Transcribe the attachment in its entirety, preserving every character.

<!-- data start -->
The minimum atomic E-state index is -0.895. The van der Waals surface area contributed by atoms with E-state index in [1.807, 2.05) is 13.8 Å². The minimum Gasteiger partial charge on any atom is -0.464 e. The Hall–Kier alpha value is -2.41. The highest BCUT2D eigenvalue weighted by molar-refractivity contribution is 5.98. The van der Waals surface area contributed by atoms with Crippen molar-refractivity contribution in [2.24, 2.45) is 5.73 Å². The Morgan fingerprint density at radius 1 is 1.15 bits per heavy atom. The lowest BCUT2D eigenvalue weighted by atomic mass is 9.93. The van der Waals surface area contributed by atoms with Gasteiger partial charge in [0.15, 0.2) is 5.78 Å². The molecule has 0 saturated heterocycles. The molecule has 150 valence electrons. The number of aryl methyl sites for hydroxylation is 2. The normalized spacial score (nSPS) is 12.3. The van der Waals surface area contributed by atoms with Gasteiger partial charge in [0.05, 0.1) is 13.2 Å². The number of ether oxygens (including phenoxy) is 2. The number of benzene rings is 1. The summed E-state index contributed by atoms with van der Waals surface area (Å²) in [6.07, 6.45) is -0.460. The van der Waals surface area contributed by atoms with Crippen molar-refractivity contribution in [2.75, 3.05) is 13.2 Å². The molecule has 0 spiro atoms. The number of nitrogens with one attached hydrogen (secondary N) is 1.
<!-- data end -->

The minimum atomic E-state index is -0.895. The van der Waals surface area contributed by atoms with E-state index in [1.807, 2.05) is 13.8 Å². The minimum Gasteiger partial charge on any atom is -0.464 e. The Hall–Kier alpha value is -2.41. The highest BCUT2D eigenvalue weighted by molar-refractivity contribution is 5.98. The van der Waals surface area contributed by atoms with Crippen molar-refractivity contribution in [2.24, 2.45) is 5.73 Å². The Morgan fingerprint density at radius 1 is 1.15 bits per heavy atom. The lowest BCUT2D eigenvalue weighted by atomic mass is 9.93. The van der Waals surface area contributed by atoms with Gasteiger partial charge in [0.15, 0.2) is 5.78 Å². The molecule has 0 saturated heterocycles. The molecule has 150 valence electrons. The number of aryl methyl sites for hydroxylation is 2. The normalized spacial score (nSPS) is 12.3. The van der Waals surface area contributed by atoms with Gasteiger partial charge in [0.05, 0.1) is 13.2 Å². The number of ether oxygens (including phenoxy) is 2. The number of benzene rings is 1. The summed E-state index contributed by atoms with van der Waals surface area (Å²) in [6.07, 6.45) is -0.460. The van der Waals surface area contributed by atoms with Crippen molar-refractivity contribution in [2.75, 3.05) is 13.2 Å². The molecule has 0 spiro atoms. The number of nitrogens with one attached hydrogen (secondary N) is 1.